Driving through the Arizona and New Mexico dessert, we arrived in San Angelo, TX one day early to surprise our parents. We did. In fact, when Ginger’s Mom answered the door she just cried and hugged. No words. Just an immediate and deep connection.
When we arrived at both sets of parents, we experienced the typical reunion pattern: Hugging, sitting down in chairs near each other, and talking as if making up for lost time.
It had been a year since we’d driven the 1,300 miles to visit our family in Texas. I noticed the hugs were a little tighter and lasted a little longer.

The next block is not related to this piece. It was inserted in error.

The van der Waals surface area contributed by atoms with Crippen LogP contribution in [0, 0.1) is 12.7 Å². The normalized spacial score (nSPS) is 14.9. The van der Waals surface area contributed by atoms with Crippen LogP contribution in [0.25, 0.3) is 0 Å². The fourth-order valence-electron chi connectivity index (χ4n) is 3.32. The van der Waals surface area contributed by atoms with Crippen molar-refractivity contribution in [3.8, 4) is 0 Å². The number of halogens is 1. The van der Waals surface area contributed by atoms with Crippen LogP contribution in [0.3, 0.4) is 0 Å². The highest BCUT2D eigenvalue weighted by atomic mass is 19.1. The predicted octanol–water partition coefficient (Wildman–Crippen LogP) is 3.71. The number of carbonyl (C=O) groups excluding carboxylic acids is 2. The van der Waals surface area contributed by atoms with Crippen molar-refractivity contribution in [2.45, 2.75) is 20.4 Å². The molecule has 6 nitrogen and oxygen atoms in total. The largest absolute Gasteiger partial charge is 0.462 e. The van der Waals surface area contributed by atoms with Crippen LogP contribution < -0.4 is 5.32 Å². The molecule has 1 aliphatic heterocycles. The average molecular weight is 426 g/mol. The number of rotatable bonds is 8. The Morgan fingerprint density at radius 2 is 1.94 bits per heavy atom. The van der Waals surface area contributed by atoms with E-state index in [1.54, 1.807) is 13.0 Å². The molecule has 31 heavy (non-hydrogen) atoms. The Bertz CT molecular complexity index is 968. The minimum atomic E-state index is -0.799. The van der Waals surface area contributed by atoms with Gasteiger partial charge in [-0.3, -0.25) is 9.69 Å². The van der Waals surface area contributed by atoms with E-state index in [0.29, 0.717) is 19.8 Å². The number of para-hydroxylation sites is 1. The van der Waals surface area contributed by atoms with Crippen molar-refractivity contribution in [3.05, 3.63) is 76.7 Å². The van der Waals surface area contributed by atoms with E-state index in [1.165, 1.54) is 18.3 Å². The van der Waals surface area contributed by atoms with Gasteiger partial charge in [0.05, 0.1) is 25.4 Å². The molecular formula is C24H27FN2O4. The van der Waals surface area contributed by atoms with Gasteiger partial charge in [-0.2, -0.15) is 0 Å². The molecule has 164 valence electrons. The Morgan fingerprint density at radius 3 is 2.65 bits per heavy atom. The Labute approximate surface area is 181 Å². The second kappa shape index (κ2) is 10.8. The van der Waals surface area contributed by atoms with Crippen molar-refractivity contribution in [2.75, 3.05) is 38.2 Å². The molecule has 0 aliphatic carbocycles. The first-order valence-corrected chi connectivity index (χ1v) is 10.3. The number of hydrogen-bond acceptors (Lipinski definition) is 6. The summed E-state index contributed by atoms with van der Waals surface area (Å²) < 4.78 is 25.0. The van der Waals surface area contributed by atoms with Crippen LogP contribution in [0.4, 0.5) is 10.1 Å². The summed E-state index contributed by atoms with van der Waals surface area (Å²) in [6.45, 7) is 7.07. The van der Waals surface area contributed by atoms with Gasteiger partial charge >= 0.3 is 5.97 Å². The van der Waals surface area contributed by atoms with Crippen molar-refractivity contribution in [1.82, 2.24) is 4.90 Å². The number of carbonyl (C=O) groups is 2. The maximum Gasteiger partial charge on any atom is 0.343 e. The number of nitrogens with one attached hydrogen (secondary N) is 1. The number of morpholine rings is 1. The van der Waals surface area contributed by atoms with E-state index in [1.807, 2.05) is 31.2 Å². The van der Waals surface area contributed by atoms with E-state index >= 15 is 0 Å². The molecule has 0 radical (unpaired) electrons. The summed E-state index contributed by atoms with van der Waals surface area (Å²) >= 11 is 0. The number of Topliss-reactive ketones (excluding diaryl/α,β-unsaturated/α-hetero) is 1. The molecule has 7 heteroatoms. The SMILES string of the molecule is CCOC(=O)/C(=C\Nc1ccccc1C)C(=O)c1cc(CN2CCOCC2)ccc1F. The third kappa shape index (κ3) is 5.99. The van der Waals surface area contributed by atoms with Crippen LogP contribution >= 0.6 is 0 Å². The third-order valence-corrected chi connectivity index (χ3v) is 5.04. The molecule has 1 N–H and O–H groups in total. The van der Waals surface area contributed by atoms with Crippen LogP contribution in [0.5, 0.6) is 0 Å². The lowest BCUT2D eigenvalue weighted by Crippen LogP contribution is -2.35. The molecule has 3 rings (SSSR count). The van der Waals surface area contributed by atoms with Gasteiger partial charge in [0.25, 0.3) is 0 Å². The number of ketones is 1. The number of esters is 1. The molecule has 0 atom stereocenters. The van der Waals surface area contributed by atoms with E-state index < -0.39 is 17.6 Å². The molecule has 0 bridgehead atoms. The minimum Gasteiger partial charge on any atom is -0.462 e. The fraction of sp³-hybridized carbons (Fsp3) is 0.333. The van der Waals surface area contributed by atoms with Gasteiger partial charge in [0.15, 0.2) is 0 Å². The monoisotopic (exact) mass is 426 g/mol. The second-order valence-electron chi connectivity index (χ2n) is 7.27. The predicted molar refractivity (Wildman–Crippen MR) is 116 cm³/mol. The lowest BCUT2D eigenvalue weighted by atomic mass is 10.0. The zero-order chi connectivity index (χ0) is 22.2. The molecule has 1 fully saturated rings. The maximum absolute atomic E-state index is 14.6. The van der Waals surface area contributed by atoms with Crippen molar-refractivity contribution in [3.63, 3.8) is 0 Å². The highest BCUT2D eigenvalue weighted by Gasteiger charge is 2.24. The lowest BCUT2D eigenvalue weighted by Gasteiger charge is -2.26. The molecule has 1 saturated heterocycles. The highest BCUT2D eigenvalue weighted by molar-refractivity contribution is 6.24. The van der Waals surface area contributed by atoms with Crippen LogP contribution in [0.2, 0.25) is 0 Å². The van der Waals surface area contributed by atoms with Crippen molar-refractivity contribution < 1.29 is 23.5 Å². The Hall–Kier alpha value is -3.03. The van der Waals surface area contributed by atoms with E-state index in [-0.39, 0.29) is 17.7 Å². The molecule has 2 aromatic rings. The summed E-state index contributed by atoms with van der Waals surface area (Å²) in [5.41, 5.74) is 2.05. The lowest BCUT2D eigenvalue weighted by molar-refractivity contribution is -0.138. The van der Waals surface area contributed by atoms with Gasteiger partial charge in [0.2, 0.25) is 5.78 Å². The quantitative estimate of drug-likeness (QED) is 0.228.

This reunion taught me something encouraging. Our love wasn’t diminished by our separation. In fact, the greater distance (time & space) equaled a greater reunion.
Here’s what I know about a future reunion: Jesus is already planning to come a day early (or at least it’ll be a surprise). I bet that day includes long, tight hugs, comfortable chairs positioned near each other and deep connections.
Why? Because the greater the distance the greater the reunion.